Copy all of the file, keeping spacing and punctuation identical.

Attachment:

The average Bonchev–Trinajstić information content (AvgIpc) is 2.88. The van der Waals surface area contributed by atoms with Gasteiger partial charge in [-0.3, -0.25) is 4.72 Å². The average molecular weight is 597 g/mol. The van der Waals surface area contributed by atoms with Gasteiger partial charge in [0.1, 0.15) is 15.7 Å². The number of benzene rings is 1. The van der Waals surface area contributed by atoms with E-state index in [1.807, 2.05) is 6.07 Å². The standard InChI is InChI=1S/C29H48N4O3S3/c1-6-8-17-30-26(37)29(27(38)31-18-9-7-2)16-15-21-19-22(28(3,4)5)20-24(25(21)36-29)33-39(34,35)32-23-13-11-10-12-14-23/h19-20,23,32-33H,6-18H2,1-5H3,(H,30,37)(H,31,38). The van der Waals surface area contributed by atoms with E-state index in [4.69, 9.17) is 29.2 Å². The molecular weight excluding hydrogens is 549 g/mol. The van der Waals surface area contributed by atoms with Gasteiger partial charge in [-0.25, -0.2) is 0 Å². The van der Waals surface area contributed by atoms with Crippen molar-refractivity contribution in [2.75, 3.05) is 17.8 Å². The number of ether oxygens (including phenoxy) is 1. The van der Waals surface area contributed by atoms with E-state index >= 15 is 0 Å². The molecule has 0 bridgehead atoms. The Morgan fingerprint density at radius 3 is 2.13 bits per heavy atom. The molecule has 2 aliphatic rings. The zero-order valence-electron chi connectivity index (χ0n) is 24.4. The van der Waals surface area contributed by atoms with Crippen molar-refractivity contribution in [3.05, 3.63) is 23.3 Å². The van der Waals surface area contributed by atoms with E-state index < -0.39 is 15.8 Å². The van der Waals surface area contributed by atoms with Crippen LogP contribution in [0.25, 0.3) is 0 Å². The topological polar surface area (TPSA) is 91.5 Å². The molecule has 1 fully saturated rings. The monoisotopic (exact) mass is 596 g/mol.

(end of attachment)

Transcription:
The average Bonchev–Trinajstić information content (AvgIpc) is 2.88. The van der Waals surface area contributed by atoms with Gasteiger partial charge in [-0.3, -0.25) is 4.72 Å². The average molecular weight is 597 g/mol. The van der Waals surface area contributed by atoms with Gasteiger partial charge in [0.1, 0.15) is 15.7 Å². The number of benzene rings is 1. The van der Waals surface area contributed by atoms with E-state index in [1.807, 2.05) is 6.07 Å². The standard InChI is InChI=1S/C29H48N4O3S3/c1-6-8-17-30-26(37)29(27(38)31-18-9-7-2)16-15-21-19-22(28(3,4)5)20-24(25(21)36-29)33-39(34,35)32-23-13-11-10-12-14-23/h19-20,23,32-33H,6-18H2,1-5H3,(H,30,37)(H,31,38). The van der Waals surface area contributed by atoms with E-state index in [4.69, 9.17) is 29.2 Å². The molecular weight excluding hydrogens is 549 g/mol. The van der Waals surface area contributed by atoms with Gasteiger partial charge in [-0.25, -0.2) is 0 Å². The van der Waals surface area contributed by atoms with Crippen molar-refractivity contribution in [2.75, 3.05) is 17.8 Å². The number of ether oxygens (including phenoxy) is 1. The van der Waals surface area contributed by atoms with E-state index >= 15 is 0 Å². The molecule has 0 bridgehead atoms. The Morgan fingerprint density at radius 3 is 2.13 bits per heavy atom. The molecule has 2 aliphatic rings. The zero-order valence-electron chi connectivity index (χ0n) is 24.4. The van der Waals surface area contributed by atoms with Crippen molar-refractivity contribution in [3.05, 3.63) is 23.3 Å². The van der Waals surface area contributed by atoms with E-state index < -0.39 is 15.8 Å². The van der Waals surface area contributed by atoms with Crippen LogP contribution in [0.25, 0.3) is 0 Å². The topological polar surface area (TPSA) is 91.5 Å². The molecule has 1 fully saturated rings. The monoisotopic (exact) mass is 596 g/mol.